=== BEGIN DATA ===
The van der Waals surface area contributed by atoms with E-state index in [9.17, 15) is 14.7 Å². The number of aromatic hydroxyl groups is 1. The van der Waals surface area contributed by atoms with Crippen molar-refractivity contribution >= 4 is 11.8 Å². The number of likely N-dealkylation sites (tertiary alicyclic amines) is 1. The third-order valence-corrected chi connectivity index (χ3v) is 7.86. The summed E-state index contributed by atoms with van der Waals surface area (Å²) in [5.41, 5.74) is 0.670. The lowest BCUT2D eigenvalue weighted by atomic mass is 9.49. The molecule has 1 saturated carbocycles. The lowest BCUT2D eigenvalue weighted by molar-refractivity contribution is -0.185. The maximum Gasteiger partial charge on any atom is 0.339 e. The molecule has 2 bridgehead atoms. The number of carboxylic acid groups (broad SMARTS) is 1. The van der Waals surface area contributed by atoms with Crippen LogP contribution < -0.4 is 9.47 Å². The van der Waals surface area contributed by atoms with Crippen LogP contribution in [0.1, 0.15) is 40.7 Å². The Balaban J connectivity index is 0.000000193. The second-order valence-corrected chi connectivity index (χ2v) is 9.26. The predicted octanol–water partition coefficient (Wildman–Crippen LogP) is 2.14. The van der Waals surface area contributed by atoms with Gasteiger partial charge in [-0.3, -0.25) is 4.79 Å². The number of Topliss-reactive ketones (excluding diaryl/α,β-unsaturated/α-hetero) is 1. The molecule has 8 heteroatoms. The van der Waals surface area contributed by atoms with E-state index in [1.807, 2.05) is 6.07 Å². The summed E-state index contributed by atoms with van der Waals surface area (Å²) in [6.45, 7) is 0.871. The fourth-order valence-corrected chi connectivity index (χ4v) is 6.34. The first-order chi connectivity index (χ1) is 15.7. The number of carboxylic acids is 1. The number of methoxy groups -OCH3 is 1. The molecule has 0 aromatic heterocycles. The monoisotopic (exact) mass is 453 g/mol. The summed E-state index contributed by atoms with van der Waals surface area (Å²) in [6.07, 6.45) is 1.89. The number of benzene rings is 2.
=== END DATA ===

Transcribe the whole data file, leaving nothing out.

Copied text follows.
The van der Waals surface area contributed by atoms with E-state index in [9.17, 15) is 14.7 Å². The number of aromatic hydroxyl groups is 1. The van der Waals surface area contributed by atoms with Crippen molar-refractivity contribution >= 4 is 11.8 Å². The number of likely N-dealkylation sites (tertiary alicyclic amines) is 1. The third-order valence-corrected chi connectivity index (χ3v) is 7.86. The summed E-state index contributed by atoms with van der Waals surface area (Å²) in [5.41, 5.74) is 0.670. The lowest BCUT2D eigenvalue weighted by atomic mass is 9.49. The molecule has 1 saturated carbocycles. The lowest BCUT2D eigenvalue weighted by molar-refractivity contribution is -0.185. The maximum Gasteiger partial charge on any atom is 0.339 e. The molecule has 2 bridgehead atoms. The number of carboxylic acid groups (broad SMARTS) is 1. The van der Waals surface area contributed by atoms with Crippen LogP contribution < -0.4 is 9.47 Å². The van der Waals surface area contributed by atoms with Crippen LogP contribution in [0.1, 0.15) is 40.7 Å². The Balaban J connectivity index is 0.000000193. The second-order valence-corrected chi connectivity index (χ2v) is 9.26. The predicted octanol–water partition coefficient (Wildman–Crippen LogP) is 2.14. The van der Waals surface area contributed by atoms with Gasteiger partial charge in [-0.3, -0.25) is 4.79 Å². The number of Topliss-reactive ketones (excluding diaryl/α,β-unsaturated/α-hetero) is 1. The molecule has 8 heteroatoms. The van der Waals surface area contributed by atoms with E-state index in [1.807, 2.05) is 6.07 Å². The summed E-state index contributed by atoms with van der Waals surface area (Å²) in [6.45, 7) is 0.871. The fourth-order valence-corrected chi connectivity index (χ4v) is 6.34. The first-order chi connectivity index (χ1) is 15.7. The number of carboxylic acids is 1. The number of methoxy groups -OCH3 is 1. The molecule has 0 aromatic heterocycles. The monoisotopic (exact) mass is 453 g/mol. The summed E-state index contributed by atoms with van der Waals surface area (Å²) in [6.07, 6.45) is 1.89. The number of benzene rings is 2.